What’s Not To Like About Ike?

An article by posted on August 31, 2009

When the Mets selected first baseman Ike Davis with the first of their two first round selections in the 2008 June Draft, expectations were high for the Arizona State slugger. However, a disappointing showing in his first taste of professional baseball had many wondering if Davis was a first round bust.

While playing for the Class-A Brooklyn Cyclones, Davis hit just .256 with 15 doubles and 17 RBIs in 58 games with Brooklyn. But what was most troubling, was how many homeruns he clubbed for the Cyclones; none.

Davis would start his 2009 season playing for Class-A St. Lucie and not at Binghamton as many had initially hoped. The Mets felt they needed Davis to show some improvement before promoting him to Double-A, and there were some growing concerns within the organization.

This time however, Davis was ready to prove his 2008 showing was just a fluke and not the norm.

In 59 games for St. Lucie, Davis would hit a much more respectable .288 and he nearly doubled his RBI output from a year ago. More importantly, he started swinging the bat with the type of power that had drawn the Mets to him in the first place. To go with his 17 doubles and three triples, Davis had also swatted seven homers, and a lot of folks began to breathe a little easier.

He was soon promoted to Class-AA Binghamton, and in 202 at-bats he is hitting .307 and leads the team with a .940 OPS. Oh yeah, and as for the homeruns… he’s hit another dozen and drove in 42 RBI’s to go with them. I’m not going to tell you where I’ve ranked Ike Davis in our Top 25 Mets Merized Prospects which will be released next month, but you can be sure he cracked the top five.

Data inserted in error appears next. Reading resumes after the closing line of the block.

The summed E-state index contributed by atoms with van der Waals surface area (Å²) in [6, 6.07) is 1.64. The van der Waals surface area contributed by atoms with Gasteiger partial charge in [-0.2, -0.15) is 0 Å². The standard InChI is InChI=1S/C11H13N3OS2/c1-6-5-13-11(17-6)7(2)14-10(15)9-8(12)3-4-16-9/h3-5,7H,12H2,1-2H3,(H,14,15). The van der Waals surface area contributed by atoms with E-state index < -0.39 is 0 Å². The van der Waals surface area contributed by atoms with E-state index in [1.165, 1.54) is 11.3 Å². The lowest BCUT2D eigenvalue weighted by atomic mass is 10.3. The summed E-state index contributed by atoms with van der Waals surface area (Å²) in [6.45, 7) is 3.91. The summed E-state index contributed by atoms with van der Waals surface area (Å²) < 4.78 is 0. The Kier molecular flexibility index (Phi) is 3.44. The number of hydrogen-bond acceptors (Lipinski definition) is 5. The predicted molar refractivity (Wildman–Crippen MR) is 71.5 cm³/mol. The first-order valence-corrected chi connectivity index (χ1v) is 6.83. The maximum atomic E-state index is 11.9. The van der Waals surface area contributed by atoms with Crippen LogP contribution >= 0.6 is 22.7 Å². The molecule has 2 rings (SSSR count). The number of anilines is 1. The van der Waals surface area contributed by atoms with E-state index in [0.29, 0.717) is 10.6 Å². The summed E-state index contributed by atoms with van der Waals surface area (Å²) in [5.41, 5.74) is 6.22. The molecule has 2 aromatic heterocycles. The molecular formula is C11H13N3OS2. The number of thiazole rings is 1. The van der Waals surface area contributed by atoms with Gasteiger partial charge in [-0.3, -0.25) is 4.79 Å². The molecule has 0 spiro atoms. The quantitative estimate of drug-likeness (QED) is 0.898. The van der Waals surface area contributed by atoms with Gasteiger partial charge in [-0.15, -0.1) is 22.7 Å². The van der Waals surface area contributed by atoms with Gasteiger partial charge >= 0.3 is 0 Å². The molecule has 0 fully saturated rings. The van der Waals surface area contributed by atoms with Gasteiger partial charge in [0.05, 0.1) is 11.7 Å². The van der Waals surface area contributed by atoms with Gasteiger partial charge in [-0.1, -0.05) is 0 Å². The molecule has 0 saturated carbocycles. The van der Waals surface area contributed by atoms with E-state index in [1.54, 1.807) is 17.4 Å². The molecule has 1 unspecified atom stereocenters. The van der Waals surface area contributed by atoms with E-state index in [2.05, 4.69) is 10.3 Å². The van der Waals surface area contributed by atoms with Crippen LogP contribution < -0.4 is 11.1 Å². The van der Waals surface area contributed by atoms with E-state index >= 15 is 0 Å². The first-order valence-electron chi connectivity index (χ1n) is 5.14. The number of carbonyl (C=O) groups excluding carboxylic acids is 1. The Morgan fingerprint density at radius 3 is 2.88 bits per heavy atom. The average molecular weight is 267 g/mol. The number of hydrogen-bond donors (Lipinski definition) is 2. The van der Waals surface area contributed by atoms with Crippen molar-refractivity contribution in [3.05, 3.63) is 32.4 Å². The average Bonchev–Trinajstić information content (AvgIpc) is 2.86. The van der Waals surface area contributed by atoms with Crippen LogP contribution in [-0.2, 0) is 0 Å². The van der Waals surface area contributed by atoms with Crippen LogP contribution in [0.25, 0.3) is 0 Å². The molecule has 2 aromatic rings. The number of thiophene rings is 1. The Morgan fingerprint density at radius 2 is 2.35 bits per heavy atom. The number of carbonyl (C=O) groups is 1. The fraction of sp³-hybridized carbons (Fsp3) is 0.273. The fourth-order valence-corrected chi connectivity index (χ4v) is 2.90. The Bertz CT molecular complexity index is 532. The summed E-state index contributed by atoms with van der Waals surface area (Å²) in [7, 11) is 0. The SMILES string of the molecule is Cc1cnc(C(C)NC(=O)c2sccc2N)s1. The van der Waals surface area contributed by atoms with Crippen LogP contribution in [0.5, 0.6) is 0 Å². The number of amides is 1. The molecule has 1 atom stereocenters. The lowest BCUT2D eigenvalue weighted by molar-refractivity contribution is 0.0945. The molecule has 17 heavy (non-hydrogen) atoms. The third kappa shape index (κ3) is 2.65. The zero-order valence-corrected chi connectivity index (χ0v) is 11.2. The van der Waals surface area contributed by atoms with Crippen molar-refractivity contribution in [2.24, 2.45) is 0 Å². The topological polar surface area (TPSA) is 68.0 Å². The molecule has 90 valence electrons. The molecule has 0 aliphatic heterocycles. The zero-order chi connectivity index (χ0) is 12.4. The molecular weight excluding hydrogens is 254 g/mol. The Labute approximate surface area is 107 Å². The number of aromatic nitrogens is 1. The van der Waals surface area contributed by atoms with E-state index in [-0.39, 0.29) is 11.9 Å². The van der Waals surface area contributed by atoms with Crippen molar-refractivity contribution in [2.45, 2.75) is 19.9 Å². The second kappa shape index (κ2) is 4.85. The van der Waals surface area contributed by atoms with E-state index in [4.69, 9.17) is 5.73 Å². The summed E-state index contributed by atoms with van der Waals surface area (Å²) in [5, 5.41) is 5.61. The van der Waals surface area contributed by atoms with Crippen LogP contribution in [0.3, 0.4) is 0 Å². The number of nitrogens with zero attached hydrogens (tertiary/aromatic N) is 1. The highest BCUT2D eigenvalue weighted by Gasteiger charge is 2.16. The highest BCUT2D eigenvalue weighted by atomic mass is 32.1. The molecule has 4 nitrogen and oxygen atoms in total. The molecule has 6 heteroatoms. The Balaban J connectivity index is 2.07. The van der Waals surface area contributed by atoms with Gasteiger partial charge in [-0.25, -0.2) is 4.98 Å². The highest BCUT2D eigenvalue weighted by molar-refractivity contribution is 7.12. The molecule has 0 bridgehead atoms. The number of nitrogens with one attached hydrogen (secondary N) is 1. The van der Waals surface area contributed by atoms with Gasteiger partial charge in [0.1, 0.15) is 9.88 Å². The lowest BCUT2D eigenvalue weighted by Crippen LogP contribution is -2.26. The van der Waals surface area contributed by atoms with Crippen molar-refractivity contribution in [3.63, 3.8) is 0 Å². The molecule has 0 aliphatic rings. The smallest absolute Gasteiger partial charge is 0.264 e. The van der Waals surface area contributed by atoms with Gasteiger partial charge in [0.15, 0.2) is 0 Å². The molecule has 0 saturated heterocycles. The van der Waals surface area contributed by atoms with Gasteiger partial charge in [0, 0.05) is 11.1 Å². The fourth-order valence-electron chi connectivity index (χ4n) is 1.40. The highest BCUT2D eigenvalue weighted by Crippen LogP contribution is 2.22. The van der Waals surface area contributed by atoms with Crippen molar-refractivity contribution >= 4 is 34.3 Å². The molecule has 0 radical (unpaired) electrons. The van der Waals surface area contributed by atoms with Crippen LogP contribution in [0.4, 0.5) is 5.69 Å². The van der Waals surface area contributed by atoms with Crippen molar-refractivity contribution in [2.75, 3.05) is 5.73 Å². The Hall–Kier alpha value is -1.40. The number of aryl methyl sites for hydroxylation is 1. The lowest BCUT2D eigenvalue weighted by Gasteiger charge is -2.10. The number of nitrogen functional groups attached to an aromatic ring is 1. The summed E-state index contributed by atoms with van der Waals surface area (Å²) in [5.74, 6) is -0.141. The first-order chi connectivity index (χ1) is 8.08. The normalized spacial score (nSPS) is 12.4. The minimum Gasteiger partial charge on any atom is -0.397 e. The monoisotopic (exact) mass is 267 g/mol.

Yesterday, Ike Davis fell a triple shy of the cycle and drove in three runs Sunday to lead Binghamton to a 5-3 victory at Akron, but that wasn’t the big story of the day for Ike.

Davis is one of 23 privileged players who were selected to play for Team USA and compete in the World Cup which begins on September 9th and will feature teams from 20 different countries from all over the world. Davis will leave Binghamton and join his teammates in Europe as they prepare for the start of the competition. Davis was thrilled to be selected,

“It’s always a great honor to play for your country. It’s totally different, but it’s great. All you’re concerned about is winning. If you go 0-for-4 but you win, it doesn’t bother you that much. It’s like a throwback to when you’d go out there and nothing mattered but winning. It’s always a privilege.”

It’s going to be a busy year for Ike Davis because as soon as he gets back from World Cup play, he is expected to join his fellow Mets teammates who have been chosen to appear in the Arizona Fall League, where he will play with and against baseball’s elite prospects.

Obviously, Ike has come a long way especially when you consider how poorly he started off in 2008. That seems like just a distant memory at this point, as Davis has shown himself to be the power hitter the Mets are thirsting for and I’m not exaggerating.

Davis has hit 19 home runs so far this season which leads every player in every level of the Mets organization including the big league team.

At just 22 years old, Davis must now be considered the odds on favorite to replace Carlos Delgado in the heart of the Mets order and take over first base duties from Dan Murphy. At this point the question is not if Ike Davis becomes the Mets future first baseman, but when. Once he improves his plate discipline and works on his pitch recognition, it’s not far fetched to believe that Ike Davis could appear at first base for the Mets by July of next season.

I think the odds of him winning a job in the spring are very long, but a solid showing in Buffalo next May and June, could have Ike in Flushing faster than one of his towering longballs flying out of the park.

About the Author ()

I'm a lifelong Mets fan who loves writing and talking about the Amazins' 24/7. From the Miracle in 1969 to the magic of 1986, and even the near misses in '73 and '00, I've experienced it all - the highs and the lows. I started Mets Merized Online in 2005 to feed my addiction and interact with other passionate Met fans like you. Follow me on Twitter @metsmerized.

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